8. Isn’t that sales target by 2010 or something. Initially they were aiming at 20,000 per year. Personally, I think it’s been beaten a little too hard with the ugly stick, but that’s just me. Not a fan of Caddy styling at all.

  9. It should be notised that Länsförsäkringar who has published these figures only has about 20% maximum of the cars in Sweden insured.

    So how reliable are they? I would say not reliable at all… Like someone said above the government controlled cartesting company Svensk Bilprovning places SAAB at the top 5 every year.

  10. I suppose that Cadillacs are very ‘American’ in design because they retain those angular styling cues from the Cadillacs of the 1960’s. I’ve always liked them in a ‘stately’ sort of way.

    The STS and CTS are good-looking vehicles, I think. What seems to annoy me on the ‘EuroCaddy’ is the way that they’ve grafted the angular front end onto the more rounded body derived from the 9-3. At least they could have softened the egg-crate grille a bit as they have on the STS/CTS lines here in the US. Even better, they could have taken the opportunity to use the mesh-style grille from the Cadillac V-series performance models.

    Much better-looking IMHO.

  11. I don’t know if it has to do with quality or reliability, but I remember reading last year that Korean carmaker Daewoo (of which GM owns a 50.9% stake) has the lowest mechanical tolerances in the industry.

    There was word that the technology for accomplishing this was going to be spread throughout all of GM’s subsidiaries. I wonder if SAAB will benefit from this.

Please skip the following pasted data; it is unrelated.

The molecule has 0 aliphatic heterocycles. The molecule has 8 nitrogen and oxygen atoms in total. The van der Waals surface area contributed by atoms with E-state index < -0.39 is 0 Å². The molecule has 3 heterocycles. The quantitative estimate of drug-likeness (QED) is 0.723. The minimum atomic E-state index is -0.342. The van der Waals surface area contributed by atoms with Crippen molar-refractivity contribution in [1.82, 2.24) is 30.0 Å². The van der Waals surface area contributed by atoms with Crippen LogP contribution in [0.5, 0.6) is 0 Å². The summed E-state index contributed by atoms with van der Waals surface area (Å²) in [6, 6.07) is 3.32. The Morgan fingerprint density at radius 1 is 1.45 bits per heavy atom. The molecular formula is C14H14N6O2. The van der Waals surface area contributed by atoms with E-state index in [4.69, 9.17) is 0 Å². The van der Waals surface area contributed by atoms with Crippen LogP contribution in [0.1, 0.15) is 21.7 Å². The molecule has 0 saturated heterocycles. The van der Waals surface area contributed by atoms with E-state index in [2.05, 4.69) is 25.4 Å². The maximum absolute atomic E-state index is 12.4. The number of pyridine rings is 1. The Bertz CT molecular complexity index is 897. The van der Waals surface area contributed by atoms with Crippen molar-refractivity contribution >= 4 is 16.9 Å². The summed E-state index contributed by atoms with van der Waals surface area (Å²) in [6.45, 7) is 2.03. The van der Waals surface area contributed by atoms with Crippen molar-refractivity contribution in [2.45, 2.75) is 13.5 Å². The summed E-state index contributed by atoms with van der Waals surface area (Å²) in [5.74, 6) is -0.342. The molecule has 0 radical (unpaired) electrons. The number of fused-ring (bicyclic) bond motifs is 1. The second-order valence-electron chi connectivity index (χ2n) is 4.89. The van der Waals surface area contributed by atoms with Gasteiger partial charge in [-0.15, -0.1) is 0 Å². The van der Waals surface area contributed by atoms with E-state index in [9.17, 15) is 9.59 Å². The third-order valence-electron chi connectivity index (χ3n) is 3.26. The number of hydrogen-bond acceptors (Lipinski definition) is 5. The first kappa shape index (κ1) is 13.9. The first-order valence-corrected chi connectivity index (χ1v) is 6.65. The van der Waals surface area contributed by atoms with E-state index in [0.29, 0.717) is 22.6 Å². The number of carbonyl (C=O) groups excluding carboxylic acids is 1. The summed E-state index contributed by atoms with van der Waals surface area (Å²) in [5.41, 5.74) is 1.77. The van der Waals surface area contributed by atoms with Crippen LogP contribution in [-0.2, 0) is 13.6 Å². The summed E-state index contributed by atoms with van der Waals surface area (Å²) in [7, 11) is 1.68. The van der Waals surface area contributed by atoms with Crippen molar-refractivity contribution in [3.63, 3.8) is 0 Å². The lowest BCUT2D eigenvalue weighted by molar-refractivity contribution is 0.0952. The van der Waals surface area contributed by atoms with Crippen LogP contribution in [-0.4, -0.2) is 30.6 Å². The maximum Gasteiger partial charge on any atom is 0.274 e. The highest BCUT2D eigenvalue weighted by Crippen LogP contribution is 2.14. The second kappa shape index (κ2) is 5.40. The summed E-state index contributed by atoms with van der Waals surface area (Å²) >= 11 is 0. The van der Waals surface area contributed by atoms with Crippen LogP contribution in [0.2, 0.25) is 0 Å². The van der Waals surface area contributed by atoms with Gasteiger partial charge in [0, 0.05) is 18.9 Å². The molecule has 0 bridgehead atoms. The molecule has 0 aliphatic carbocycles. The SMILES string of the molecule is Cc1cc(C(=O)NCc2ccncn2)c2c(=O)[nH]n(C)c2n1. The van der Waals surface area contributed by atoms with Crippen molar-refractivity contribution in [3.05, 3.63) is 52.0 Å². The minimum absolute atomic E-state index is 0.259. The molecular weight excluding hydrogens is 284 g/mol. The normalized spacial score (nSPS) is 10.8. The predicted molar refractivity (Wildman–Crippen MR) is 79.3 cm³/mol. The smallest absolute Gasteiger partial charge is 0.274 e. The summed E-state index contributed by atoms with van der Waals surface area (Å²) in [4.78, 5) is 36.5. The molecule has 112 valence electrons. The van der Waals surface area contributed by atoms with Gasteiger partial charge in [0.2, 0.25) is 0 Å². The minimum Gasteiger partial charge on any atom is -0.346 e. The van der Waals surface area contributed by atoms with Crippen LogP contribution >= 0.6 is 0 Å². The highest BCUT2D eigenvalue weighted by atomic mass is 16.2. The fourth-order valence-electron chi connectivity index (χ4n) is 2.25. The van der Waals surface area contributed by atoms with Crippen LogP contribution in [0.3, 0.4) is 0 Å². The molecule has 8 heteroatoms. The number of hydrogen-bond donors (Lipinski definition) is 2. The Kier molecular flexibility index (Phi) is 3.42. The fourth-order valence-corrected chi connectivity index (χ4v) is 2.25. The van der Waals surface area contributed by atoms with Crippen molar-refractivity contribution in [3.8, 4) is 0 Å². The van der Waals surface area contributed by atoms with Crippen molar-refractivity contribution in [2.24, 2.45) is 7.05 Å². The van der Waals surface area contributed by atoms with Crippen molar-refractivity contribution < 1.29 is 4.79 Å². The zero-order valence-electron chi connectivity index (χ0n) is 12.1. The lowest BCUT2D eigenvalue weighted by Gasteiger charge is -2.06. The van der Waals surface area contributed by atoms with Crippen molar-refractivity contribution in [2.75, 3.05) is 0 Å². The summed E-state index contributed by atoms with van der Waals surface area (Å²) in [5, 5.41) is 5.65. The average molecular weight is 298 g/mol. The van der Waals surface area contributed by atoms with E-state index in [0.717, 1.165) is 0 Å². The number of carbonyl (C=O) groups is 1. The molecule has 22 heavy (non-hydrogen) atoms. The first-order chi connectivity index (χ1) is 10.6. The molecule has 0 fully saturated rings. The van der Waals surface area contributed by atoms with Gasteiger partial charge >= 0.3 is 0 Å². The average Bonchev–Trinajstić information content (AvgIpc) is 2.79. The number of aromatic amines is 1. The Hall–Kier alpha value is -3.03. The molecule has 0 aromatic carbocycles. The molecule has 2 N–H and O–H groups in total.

Will lower mechanical tolerances lead to better quality and/or reliability?

  12. Speaking from experience, lower mechanical tolerances lead to better repeatability.

    That is, your manufacturing process more faithfully executes the intended design.

    So, then the question becomes this: Did you start with a high-quality, reliable design? If you did, then tight tolerances are the icing on the cake.

    If the design is poor, then tighter tolerances don’t help that much.

    Making great automobiles is a difficult task. Speaking as an engineer that’s seen the design and execution practices in other industries, there are times that I’m amazed at how good cars are for the money that we spend on them. It is truly a feat of massive proportions.

  13. I wonder how many reliability failures were due to the D.I. Cassette?

    I understand that this single failure is one of the most common reliability problems in recent years for SAAB.

  14. Unfortunately Saab shoots itself in the foot with and without GMs help. That DI problem would never have escalated if there were seperate coils. Now one slight failure causes a bigger $/warranty headache. Those clutch cables were just plain dumb…good riddance to them. Sadly Im sniffing some bad news concerning automatics…it seems Saab finally has a great reliable trans and theyre starting to fail because the radiator is leaking internally, comingling coolant/ATF. $$$. Even though theyre warranteed, this will not bode well. Other than that, a minor problem most manufacturers are having (Saab usually rarely)…a Check Engine or other fault code with no real problem…and no solution…other than pull the fuse, reinstall fuse (reboot?). Anybody have an insight on whats up with those Euro TDIs?…its not blown timing belts is it?